Life Update 2/20/20: Social and Generalized Anxiety

Hi guys! Welcome back to my blog. Today’s post is kind of a free-flowing rant about what’s been going on with me lately.

Externally, not much has transpired since I last spoke to y’all. These days, I’m doing a lot of dancing and figure skating whilst supporting these expensive passions by working (freelance tutoring, SAT English/math tutoring, teaching a stretching class, working as a personal assistant to a family friend). Mental health-wise, I am taking much better care of myself. I’m following my medication regimen religiously, going to acupuncture twice a week, attending therapy and bipolar group sessions twice a week. And, of course, I’m doing a LOT of writing, whether it’s in my private diary, on this blog, or on my website. Slowly but surely, I am making decent progress on my book, which is currently over 100 pages long! I’m happy because I’m finally finding my groove here in the Bay! No longer am I bitter about moving back home after college, nor am I constantly plagued by a strong desire to move back to LA.

Despite all the good that’s been happening in my life as of late, I find myself constantly anxious about… well, everything! I’m worried I’ll get into a car accident, or get a 3rd-degree burn from a cooking mishap. Things like that. I know it’s my generalized anxiety talking, and I’ll definitely address the issue with my therapist.

I also have found that my social anxiety is creeping back. If you guys don’t know, I’ve been battling social anxiety since high school. Naturally introverted, my shyness got really bad in sophomore year of high school, when an injury took me out of gymnastics— my life and identity for ten years. My self esteem went to zero, and I isolated myself from my schoolmates, spending lunch time either sitting alone in a classroom or inside a library, studying or writing. This was how many of my social fears were acquired.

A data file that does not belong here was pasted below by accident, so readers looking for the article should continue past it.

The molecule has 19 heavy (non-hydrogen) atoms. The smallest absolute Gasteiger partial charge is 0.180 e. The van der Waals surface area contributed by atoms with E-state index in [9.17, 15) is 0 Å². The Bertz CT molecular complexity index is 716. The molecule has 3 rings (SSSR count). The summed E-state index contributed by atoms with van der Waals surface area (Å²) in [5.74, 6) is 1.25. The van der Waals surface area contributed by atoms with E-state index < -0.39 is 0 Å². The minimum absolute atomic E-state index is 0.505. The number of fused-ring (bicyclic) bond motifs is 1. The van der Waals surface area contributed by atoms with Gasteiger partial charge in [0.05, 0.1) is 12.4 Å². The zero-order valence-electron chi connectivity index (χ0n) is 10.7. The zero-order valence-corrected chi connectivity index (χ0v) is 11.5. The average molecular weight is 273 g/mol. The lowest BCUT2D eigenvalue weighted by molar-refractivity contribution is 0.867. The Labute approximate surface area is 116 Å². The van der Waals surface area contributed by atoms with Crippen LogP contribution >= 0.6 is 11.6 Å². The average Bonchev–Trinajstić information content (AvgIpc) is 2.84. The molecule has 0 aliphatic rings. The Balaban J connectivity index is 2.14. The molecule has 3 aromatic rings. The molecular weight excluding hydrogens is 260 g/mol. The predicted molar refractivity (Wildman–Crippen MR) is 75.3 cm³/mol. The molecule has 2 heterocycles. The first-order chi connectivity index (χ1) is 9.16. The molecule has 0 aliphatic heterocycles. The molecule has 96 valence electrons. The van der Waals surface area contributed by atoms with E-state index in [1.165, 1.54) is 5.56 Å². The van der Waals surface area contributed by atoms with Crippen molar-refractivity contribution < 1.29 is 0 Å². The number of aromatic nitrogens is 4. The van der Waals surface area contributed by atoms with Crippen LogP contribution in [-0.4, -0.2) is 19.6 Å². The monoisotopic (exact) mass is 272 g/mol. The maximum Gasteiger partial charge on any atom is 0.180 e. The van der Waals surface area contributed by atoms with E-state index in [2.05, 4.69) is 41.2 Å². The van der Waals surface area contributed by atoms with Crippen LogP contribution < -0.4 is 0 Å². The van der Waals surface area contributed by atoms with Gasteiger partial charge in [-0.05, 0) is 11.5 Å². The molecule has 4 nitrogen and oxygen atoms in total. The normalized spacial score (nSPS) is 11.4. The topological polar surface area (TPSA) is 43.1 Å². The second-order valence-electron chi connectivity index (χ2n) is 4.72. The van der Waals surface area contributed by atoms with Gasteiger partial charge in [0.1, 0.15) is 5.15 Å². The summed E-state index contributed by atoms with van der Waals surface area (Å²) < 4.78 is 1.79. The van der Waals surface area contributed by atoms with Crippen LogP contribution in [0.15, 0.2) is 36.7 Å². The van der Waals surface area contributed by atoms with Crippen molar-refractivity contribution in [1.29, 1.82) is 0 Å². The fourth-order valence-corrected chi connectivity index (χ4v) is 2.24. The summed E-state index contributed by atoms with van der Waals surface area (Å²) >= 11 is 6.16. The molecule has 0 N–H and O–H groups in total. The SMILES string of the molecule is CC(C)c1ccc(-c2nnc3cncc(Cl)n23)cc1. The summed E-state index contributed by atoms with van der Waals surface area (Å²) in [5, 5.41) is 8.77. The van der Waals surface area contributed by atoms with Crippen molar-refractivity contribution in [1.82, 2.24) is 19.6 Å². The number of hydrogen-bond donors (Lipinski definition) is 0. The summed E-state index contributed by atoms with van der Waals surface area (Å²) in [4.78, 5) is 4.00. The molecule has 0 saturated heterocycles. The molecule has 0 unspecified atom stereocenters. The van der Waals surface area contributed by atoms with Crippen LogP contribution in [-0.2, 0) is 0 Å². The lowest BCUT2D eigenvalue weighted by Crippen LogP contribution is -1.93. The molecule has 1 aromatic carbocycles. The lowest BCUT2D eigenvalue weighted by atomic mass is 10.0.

Then I was diagnosed with bipolar disorder during sophomore year of college. The illness is characterized by manic/hypomanic and depressive episodes. One of the characteristics of mania/hypomania is decreased social inhibition and marked increase in self-esteem. When I first got to college, I was extremely manic. Overnight, I broke out of my shell and transformed into a completely different person than I was in high school! I was very popular among my floor mates, classmates, friend group, and even professors. I was super friendly and outgoing with everyone I met, and I literally gave zero hoots about what other people thought of me. I thought I had finally conquered the social anxiety beast. Little did I know that this guise of social confidence was really a manifestation of mental illness, rather than genuine confidence.

Regardless, in college, I was challenged every day socially, and because of that, a part of me was truly tackling and overcoming social anxiety, illness aside.

Then, I came home from college, where I received extensive mental health treatment. The medications I am on have brought me down from the manic state. Now stable, I’ve found myself reverting back to my introverted tendencies. I admire the confidence I used to exhibit. I am light-years away from the girl I was at UCLA.